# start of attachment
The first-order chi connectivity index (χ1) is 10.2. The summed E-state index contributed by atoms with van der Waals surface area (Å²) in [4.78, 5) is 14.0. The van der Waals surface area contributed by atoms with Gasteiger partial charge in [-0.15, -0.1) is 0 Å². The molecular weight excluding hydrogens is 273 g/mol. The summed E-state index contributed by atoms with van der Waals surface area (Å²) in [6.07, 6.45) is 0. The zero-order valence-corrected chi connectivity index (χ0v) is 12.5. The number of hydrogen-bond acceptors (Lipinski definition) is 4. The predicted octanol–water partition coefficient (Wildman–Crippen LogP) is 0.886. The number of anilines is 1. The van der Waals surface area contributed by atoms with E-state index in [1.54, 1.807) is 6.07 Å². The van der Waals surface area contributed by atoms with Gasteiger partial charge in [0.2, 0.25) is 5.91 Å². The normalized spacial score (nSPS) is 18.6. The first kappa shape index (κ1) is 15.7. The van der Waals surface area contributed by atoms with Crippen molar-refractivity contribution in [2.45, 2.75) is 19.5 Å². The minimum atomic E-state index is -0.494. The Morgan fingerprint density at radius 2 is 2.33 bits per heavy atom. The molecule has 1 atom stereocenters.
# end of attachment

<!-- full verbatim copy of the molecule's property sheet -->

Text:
The first-order chi connectivity index (χ1) is 10.2. The summed E-state index contributed by atoms with van der Waals surface area (Å²) in [4.78, 5) is 14.0. The van der Waals surface area contributed by atoms with Gasteiger partial charge in [-0.15, -0.1) is 0 Å². The molecular weight excluding hydrogens is 273 g/mol. The summed E-state index contributed by atoms with van der Waals surface area (Å²) in [6.07, 6.45) is 0. The zero-order valence-corrected chi connectivity index (χ0v) is 12.5. The number of hydrogen-bond acceptors (Lipinski definition) is 4. The predicted octanol–water partition coefficient (Wildman–Crippen LogP) is 0.886. The number of anilines is 1. The van der Waals surface area contributed by atoms with E-state index in [1.54, 1.807) is 6.07 Å². The van der Waals surface area contributed by atoms with Gasteiger partial charge in [0.2, 0.25) is 5.91 Å². The normalized spacial score (nSPS) is 18.6. The first kappa shape index (κ1) is 15.7. The van der Waals surface area contributed by atoms with Crippen molar-refractivity contribution in [2.45, 2.75) is 19.5 Å². The minimum atomic E-state index is -0.494. The Morgan fingerprint density at radius 2 is 2.33 bits per heavy atom. The molecule has 1 atom stereocenters.